U.S. Rig Count Falls As Both Oil And Gas Drilling Deteriorate

In its weekly release, Houston-based oilfield services company Baker Hughes Inc. (BHI – Analyst Report) reported a fall in the U.S. rig count (number of rigs searching for oil and gas in the country) from the previous week. The decline stemmed from a lower number of oil and gas-directed rigs. The West Texas Intermediate (WTI) oil futures are currently trading at around $49 per barrel.

Analysis of the Data

Weekly Summary: Rigs engaged in exploration and production in the U.S. totaled 795 for the week ended Oct 9, 2015. This was down by 14 from the previous week’s rig count. This level is the lowest since 2003.

The current nationwide rig count is still less than half the prior-year level of 1,930. The count rose to a 22-year high in 2008, peaking at 2,031 in the weeks ended Aug 29 and Sep 12.

Rigs engaged in land operations were down by 16 from the previous week at 760. Inland water activity was flat at 3 rigs while offshore drilling was up by 2 to 32 units.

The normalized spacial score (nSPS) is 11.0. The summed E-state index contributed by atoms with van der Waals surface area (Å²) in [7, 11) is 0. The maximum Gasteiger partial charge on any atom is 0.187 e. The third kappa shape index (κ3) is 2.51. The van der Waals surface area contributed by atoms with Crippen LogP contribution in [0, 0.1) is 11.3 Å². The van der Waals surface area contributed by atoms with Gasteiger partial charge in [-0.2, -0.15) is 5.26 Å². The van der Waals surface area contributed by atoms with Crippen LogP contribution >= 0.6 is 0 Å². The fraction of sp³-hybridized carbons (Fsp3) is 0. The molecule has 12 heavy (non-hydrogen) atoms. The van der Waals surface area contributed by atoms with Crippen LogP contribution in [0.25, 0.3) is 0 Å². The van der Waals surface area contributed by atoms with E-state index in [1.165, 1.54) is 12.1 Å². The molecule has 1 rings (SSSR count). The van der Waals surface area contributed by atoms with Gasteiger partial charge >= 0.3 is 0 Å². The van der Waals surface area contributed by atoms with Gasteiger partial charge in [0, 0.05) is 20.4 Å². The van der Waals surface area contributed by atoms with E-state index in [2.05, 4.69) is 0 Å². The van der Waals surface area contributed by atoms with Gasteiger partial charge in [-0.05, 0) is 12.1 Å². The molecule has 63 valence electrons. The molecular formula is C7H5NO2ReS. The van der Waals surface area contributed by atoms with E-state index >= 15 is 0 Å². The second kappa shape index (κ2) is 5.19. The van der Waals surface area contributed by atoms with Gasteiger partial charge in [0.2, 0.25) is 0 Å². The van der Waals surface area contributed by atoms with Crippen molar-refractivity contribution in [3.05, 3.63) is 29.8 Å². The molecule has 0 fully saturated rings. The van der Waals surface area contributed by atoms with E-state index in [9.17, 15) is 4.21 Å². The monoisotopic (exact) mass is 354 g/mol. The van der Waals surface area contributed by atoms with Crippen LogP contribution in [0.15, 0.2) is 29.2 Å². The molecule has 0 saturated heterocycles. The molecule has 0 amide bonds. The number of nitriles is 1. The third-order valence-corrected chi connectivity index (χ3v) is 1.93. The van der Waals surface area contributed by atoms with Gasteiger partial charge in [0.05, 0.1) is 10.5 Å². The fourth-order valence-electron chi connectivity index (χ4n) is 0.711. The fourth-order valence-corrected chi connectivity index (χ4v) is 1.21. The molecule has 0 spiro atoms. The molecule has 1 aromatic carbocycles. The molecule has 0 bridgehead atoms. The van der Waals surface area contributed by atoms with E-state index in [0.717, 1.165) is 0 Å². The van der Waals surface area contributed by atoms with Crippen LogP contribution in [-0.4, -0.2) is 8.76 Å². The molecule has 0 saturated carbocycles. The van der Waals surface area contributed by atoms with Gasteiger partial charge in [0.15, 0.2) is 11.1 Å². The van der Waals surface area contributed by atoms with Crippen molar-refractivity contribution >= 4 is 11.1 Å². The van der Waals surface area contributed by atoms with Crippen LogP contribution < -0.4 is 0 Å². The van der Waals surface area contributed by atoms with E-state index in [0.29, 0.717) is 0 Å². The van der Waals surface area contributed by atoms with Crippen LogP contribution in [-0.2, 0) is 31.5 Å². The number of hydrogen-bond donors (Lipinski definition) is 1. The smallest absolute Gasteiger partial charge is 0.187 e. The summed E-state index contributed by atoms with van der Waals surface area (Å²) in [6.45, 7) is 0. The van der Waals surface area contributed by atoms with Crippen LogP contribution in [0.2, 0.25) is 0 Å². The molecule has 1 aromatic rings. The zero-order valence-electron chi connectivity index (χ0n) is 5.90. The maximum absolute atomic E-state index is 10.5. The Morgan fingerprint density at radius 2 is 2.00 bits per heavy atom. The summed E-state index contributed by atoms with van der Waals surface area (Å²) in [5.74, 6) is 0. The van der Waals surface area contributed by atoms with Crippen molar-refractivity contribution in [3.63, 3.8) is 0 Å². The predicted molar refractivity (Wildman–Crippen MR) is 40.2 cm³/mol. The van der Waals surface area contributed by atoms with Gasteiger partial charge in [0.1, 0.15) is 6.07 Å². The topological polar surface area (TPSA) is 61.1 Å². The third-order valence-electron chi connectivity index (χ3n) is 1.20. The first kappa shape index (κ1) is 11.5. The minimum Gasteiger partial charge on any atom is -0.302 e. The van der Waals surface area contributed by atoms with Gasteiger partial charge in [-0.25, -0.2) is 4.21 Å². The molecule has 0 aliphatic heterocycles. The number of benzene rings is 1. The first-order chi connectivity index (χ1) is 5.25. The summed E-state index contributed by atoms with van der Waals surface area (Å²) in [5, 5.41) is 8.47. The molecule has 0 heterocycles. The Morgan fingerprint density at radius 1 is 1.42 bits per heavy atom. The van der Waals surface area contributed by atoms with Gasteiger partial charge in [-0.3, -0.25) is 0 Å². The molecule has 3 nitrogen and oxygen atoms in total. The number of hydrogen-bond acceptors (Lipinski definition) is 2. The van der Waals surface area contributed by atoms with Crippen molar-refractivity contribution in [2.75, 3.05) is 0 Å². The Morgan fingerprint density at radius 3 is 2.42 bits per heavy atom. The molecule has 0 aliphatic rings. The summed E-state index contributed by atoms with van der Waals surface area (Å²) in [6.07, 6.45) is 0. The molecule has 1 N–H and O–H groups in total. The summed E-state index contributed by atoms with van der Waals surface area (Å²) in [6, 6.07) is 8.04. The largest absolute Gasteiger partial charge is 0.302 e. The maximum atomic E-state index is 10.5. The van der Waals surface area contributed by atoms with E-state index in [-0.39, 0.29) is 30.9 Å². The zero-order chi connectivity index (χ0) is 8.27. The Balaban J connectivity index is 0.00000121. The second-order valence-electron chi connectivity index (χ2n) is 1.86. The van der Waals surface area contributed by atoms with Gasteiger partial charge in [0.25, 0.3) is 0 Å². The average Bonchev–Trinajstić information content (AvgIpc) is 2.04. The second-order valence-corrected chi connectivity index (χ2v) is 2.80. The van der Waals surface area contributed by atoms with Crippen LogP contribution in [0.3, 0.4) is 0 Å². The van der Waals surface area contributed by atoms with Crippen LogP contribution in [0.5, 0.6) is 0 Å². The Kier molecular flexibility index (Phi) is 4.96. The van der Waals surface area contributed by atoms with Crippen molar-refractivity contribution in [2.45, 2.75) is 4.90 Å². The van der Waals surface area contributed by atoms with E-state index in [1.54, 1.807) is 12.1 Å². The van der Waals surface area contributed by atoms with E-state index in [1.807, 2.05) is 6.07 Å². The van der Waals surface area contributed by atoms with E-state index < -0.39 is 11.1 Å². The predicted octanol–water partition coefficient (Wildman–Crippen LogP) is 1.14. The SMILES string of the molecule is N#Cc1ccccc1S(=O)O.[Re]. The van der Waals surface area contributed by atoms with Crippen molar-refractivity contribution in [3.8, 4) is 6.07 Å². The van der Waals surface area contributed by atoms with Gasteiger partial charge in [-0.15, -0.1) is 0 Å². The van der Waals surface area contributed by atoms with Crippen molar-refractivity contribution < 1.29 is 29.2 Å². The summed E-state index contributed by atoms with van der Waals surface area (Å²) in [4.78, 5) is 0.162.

Natural Gas Rig Count: The count fell by 6 to 189. As per the most recent report, the number of natural gas-directed rigs is down almost three-fourth from its recent peak of 811 reached in 2012. In fact, the current natural gas rig count is almost 80% below its all-time high of 1,606 reached in late summer 2008. In the year-ago period, there were 320 active natural gas rigs.

Oil Rig Count: The count, which rocketed to the highest figure of 1,609 in Oct 2014 since Baker Hughes started breaking up oil and natural gas rig counts in 1987, fell by 9 to 605. The current tally is still on the low end of the almost five-year range and well below the previous year’s rig count of 1,609.

Rig Count by Type: The number of vertical drilling rigs fell by 3 to 114, while the horizontal/directional rig count (encompassing new drilling technology that has the ability to drill and extract gas from dense rock formations, also known as shale formations) was down by 11 to 681.

Gulf of Mexico (GoM): The GoM rig count was up by 2 to 31 units.

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Author: Travis Esquivel

Travis Esquivel is an engineer, passionate soccer player and full-time dad. He enjoys writing about innovation and technology from time to time.

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